As for what you should say, it should go something like this.

  1. Mention that you have something you want to share with them
  2. Clearly state that you’ve had a positive diagnosis
  3. Share supporting information to help put them at ease
  4. Acknowledge that it’s probably a lot to process
  5. Share that you still want the relationship to continue
  6. Let them ask any questions
  7. Give them time to think about it if they need to

Some of the important things that go along with this to keep in mind include:

  • Don’t make it sound like it’s this massive big deal, like you’re about to tell them you’re a serial killer or something. It’s important and should be treated as such, but don’t build it up to bigger than it is.
  • Avoid making jokes about it. Even if you’re a funny person, take a minute to have a serious conversation and avoid jokes that might muddy the water.
  • Be clear. Don’t beat around the bush. This helps you avoid having to have the conversation multiple times.
  • Be prepared for them to not be okay with it. People are free to feel how they want to, and you have to be prepared to respect that.
  • Be okay with them asking tough questions. This shows they’re genuinely interested in you and considering how to feel about it. If you get mad at them, that’s not going to end well.
  • Be okay with them needing to take time to think about things. You’ve had a long time to think this through, and the conversation will be the first they hear about it.

What’s also important is having supporting information that can help put them at ease. Here are some things to have prepared to share:

  • Exact details about the type of herpes you have.
  • Anything that you’re doing to mitigate the spread (medicines, how often you have breakouts, etc.)
  • A realistic idea of the risk of transmission to them. Remember, no matter what you do to mitigate the risk, there is always a chance of asymptomatic spread that you need to make sure they’re aware of.

Here’s an example of how you might share the information with someone.

“Hey, there’s something I’ve been meaning to share with you. I’m a huge fan of transparency in dating and I hope you are too. I wanted you to know that I have tested positive for HSV (herpes) before. I take medicine to reduce the chances of spread to another partner and I rarely have breakouts (times when transmission is more likely). I know this is probably something you weren’t expecting to hear, but I value honesty 🙂 I would really love to continue seeing you if you’d like, and we can explore more about what this means if you have any questions?”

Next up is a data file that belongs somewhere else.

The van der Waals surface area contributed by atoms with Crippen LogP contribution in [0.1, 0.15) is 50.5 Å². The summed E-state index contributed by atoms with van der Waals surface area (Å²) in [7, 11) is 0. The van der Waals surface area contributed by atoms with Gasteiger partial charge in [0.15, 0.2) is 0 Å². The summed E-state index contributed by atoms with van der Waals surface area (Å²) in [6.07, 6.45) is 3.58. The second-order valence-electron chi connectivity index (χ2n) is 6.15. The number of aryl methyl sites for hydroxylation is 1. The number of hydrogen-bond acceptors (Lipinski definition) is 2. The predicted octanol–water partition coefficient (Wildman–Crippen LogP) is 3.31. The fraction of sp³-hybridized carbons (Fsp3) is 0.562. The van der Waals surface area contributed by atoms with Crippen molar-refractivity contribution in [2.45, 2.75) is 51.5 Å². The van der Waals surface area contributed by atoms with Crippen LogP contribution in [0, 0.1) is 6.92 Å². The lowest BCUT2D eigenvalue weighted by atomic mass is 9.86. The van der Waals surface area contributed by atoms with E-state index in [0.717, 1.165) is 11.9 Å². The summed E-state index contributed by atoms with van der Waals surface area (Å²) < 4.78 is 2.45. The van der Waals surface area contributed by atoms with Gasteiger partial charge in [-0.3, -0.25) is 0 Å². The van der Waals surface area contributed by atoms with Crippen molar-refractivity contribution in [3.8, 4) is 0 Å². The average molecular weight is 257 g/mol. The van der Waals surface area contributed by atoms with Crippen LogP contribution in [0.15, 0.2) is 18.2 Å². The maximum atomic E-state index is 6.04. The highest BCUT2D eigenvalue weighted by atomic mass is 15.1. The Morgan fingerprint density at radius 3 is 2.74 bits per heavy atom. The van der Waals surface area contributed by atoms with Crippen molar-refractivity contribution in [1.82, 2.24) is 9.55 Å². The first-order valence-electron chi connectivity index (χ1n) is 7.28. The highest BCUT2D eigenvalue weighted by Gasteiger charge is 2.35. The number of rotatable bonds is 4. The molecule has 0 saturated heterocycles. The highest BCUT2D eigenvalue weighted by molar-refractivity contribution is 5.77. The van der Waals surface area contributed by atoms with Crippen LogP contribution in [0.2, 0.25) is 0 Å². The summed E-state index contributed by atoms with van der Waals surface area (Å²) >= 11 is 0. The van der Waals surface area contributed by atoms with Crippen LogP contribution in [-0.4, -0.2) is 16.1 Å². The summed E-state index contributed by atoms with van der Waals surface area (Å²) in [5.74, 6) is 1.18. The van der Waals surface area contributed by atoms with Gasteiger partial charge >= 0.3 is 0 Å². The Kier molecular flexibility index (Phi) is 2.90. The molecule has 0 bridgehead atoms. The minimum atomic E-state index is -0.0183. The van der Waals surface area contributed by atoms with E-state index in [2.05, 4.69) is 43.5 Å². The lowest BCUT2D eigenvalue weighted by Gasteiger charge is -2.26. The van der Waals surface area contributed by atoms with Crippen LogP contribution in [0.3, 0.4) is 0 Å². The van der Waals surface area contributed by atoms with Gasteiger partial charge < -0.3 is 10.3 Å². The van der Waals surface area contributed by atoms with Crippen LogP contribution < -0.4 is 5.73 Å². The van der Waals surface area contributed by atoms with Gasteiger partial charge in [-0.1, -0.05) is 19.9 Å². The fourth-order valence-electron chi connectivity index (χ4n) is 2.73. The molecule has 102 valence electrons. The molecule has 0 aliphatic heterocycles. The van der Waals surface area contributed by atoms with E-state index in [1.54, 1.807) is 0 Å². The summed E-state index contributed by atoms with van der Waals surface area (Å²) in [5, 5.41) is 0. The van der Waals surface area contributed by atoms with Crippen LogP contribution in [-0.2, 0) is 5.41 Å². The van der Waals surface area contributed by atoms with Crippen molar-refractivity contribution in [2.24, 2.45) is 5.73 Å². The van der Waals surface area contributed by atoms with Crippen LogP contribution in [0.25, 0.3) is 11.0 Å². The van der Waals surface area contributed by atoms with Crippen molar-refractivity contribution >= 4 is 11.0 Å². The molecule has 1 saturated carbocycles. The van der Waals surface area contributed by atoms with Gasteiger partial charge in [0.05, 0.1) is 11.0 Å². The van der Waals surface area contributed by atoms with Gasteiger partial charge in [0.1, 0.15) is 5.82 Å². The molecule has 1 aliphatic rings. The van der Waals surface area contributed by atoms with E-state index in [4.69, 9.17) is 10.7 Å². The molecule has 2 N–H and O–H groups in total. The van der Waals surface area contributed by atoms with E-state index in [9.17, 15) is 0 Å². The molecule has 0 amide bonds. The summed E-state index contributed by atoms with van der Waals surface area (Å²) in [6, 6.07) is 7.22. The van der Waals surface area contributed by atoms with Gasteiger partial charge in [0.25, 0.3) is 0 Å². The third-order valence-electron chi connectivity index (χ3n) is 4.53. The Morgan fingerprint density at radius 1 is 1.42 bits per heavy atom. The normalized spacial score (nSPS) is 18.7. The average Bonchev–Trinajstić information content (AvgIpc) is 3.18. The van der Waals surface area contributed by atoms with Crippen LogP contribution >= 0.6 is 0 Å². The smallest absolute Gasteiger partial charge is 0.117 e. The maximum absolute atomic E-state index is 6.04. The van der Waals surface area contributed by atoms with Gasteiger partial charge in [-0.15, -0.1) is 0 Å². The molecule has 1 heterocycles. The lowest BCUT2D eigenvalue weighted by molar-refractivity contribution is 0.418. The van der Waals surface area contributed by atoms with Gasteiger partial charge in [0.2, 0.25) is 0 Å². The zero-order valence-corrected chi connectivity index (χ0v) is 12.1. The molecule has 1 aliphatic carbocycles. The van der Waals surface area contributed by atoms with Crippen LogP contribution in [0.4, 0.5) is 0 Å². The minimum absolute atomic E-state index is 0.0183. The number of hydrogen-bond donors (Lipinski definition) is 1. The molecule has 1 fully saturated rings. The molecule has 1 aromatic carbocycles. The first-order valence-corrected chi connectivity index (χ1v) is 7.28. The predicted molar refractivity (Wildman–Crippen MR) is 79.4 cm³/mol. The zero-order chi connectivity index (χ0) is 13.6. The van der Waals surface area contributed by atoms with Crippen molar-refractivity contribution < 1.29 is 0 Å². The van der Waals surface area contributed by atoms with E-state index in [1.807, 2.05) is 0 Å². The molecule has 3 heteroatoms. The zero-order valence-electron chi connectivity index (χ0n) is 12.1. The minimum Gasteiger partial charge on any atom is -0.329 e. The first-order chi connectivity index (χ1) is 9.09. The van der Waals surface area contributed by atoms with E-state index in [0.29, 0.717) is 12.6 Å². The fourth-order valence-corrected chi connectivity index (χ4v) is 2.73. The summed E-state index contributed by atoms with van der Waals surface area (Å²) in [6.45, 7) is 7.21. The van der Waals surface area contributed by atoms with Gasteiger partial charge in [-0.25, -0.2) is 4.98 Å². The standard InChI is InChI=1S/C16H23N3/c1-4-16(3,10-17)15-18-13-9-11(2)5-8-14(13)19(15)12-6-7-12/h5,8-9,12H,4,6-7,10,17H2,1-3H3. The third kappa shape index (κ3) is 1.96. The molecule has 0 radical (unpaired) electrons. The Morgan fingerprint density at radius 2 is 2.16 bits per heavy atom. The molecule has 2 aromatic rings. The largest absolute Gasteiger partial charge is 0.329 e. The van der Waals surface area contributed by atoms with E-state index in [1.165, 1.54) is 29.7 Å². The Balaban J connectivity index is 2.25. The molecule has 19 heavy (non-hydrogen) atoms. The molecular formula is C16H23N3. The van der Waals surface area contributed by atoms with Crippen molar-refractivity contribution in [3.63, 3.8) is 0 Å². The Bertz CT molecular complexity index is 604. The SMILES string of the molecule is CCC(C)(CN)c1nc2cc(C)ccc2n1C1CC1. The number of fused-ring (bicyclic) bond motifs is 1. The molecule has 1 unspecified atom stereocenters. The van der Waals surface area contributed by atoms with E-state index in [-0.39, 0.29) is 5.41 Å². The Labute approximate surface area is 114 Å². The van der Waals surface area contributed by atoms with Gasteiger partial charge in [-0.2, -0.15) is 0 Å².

Feel free to use that almost word-for-word if you want to and substitute in the information that is pertinent to you. It doesn’t have to be something you overcomplicate. If they’re the right person for you, they’ll be okay with it. If they’re not, then good thing you found out early in the relationship-building process!

Tips for Successful Herpes Dating

  • Honesty and transparent communication will always be the best courses of action.
  • Don’t let your diagnosis control your life. Yes, it’s not ideal. However, it does not mean you don’t have the same rights to love and romance as everyone else.
  • If you were just diagnosed, consider taking a short break from dating to make sure you’ve fully come to terms with understanding your diagnosis.
  • Consider joining online support communities where you can hear from other people who have gone through or are going through the same things as you.
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Author: Healthy Framework Team

The Healthy Framework team has a combined 50+ years of experience in the online dating industry. Collectively, the team has reviewed over 300 dating apps and is known as one of the leaders in the relationship advice and information space. The team's work has been featured on Zoosk, Tinder, The Economist, People Magazine, Parade, Women's Health, Her Campus, Fox, and more.